The Holden Lane Pools is a local nature reserve covering an area of eight and a half hectares. There is young woodland, marshy reed beds, grassland and the main pool, popular with anglers, covers approximately four acres of water and is tree lined around most of its perimeter. The Ford Green Brook, a tributary of the River Trent, flows through a conservation area where angling is not permitted. Some remains of a disused branch of the Caldon Canal (‘The Foxley') can also be found on the site. There is also a footpath, along the trackbed of the former Biddulph Valley railway line (of the North Staffordshire Railway), to Ford Green Hall.
The Pools can be found in the north-east of Sneyd Green, nestled between the A53 on one side and Holden Lane High School on the other. The main Hanley to Leek bus service passes the site.
The Friends of Holden Lane Pools were established in January 2004. They work with the City Council's Environment Team to manage the site for wildlife and people. According to the Environment team, the site currently supports "a wide variety of birds including great crested and little grebes, swans, coots and moorhens. A range of small birds can be seen in the woodland and reed beds. Other wildlife includes grass snakes, which shelter and hunt for frogs in the grassland and marshy areas, plus dragonflies and butterflies".
Anglers come seeking one of the several carp over 25 lb (11 kg) that the main pool holds.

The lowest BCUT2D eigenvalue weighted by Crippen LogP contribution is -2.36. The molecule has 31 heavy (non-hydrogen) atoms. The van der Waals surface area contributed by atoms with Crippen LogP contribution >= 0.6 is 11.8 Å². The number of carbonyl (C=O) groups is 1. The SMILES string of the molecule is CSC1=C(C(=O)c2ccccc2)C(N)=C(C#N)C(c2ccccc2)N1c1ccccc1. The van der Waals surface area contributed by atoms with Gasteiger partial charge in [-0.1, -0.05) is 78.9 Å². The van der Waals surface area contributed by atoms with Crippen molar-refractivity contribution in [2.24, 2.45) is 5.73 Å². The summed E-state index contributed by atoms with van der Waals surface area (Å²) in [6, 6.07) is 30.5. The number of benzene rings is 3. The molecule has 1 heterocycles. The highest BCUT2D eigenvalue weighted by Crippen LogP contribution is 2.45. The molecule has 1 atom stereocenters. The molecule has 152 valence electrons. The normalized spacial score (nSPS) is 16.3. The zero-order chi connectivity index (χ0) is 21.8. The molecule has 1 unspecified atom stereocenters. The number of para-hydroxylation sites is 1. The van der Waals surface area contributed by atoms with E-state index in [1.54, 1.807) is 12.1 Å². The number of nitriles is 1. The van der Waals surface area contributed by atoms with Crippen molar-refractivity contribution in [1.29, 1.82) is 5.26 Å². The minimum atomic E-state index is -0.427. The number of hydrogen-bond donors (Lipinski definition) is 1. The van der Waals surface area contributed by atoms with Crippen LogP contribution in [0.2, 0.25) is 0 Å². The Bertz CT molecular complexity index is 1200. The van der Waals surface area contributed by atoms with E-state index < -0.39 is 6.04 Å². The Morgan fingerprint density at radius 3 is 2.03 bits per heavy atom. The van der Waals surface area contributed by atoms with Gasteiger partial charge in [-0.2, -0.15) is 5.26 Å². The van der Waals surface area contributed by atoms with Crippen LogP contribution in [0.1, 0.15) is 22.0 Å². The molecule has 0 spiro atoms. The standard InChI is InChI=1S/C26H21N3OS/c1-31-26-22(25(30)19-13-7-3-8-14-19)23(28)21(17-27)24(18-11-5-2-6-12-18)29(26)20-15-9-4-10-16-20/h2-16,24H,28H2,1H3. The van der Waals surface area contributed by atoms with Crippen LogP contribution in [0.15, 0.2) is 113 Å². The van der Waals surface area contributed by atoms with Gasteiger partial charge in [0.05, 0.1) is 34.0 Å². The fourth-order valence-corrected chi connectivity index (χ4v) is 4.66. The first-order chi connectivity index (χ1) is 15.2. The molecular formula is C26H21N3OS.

Leek New Road, which goes through Sneyd Green passing under the Holden Viaduct, forms part of the A53 that stretches from Shrewsbury (Shropshire) to Buxton (Derbyshire) via Newcastle-under-Lyme, Stoke-on-Trent, and Leek. In the Pennines, the A52 reaches an altitude of over 1,500 feet (460 m) above sea level. Not surprisingly, the road is often blocked by snow in the winter. In better weather, keen ramblers and campers from all over North Staffordshire pass through Sneyd Green in their cars on their way to the Peak District.
Sneyd Green is named after the prominent local Sneyd family. Keele University was built on the former estate of the Sneyd family. There are a number of prominent historical Sneyds of Keele Hall, such as Ralph Sneyd and William Sneyd. There are number of pubs in the area called the Sneyd Arms.
- Phil Bainbridge – Cricketer.
- George Eastham – When a player at Stoke City, he lived in the large detached house to the rear of the Sneyd Arms public house.
- Tom Pope – Professional footballer with Crewe Alexandra, Rotherham United and Port Vale; nicknamed the "Sneyd Green Sniper".
- AJ Pritchard - Dancer, Choreographer, Vlogger
- 2001 Census;
- Stoke-on-Trent City Council's Neighbourhood Area Profile (July 2006);
- CACI Ltd;
- Staffordshire Police, Stoke on Trent Division;
- http://www.keele.ac.uk/aboutus/ourhistory/ Keele University History
- http://www.yell.com/ucs/UcsSearchAction.do?keywords=sneyd+arms&location=&scrambleSeed=76567840&searchType=&M=&bandedclarifyResults=&ssm=1 Sneyd Arms pubs on Yell.com
- Earle, Robbie (26 October 2012). "Pope is having a great season, but these Port Vale strikers are top of my hit parade". The Sentinel. Archived from the original on 9 December 2012. Retrieved 20 January 2016.